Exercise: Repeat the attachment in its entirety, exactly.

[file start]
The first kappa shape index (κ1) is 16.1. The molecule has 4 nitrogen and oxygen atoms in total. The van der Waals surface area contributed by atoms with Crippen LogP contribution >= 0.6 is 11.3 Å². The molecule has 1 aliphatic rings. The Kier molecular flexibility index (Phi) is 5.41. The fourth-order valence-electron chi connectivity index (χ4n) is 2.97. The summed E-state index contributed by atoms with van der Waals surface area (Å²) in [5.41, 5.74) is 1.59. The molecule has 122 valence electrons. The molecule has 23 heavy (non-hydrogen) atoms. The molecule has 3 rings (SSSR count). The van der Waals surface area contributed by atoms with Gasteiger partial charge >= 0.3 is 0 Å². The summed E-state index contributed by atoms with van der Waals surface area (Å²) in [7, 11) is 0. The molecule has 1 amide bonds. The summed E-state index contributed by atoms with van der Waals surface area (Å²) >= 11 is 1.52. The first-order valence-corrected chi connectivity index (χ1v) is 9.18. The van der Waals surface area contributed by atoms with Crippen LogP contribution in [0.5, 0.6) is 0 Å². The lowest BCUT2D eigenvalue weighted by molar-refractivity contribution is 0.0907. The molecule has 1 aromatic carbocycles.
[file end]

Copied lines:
The first kappa shape index (κ1) is 16.1. The molecule has 4 nitrogen and oxygen atoms in total. The van der Waals surface area contributed by atoms with Crippen LogP contribution >= 0.6 is 11.3 Å². The molecule has 1 aliphatic rings. The Kier molecular flexibility index (Phi) is 5.41. The fourth-order valence-electron chi connectivity index (χ4n) is 2.97. The summed E-state index contributed by atoms with van der Waals surface area (Å²) in [5.41, 5.74) is 1.59. The molecule has 122 valence electrons. The molecule has 23 heavy (non-hydrogen) atoms. The molecule has 3 rings (SSSR count). The van der Waals surface area contributed by atoms with Gasteiger partial charge >= 0.3 is 0 Å². The summed E-state index contributed by atoms with van der Waals surface area (Å²) in [7, 11) is 0. The molecule has 1 amide bonds. The summed E-state index contributed by atoms with van der Waals surface area (Å²) >= 11 is 1.52. The first-order valence-corrected chi connectivity index (χ1v) is 9.18. The van der Waals surface area contributed by atoms with Crippen LogP contribution in [0.5, 0.6) is 0 Å². The lowest BCUT2D eigenvalue weighted by molar-refractivity contribution is 0.0907. The molecule has 1 aromatic carbocycles.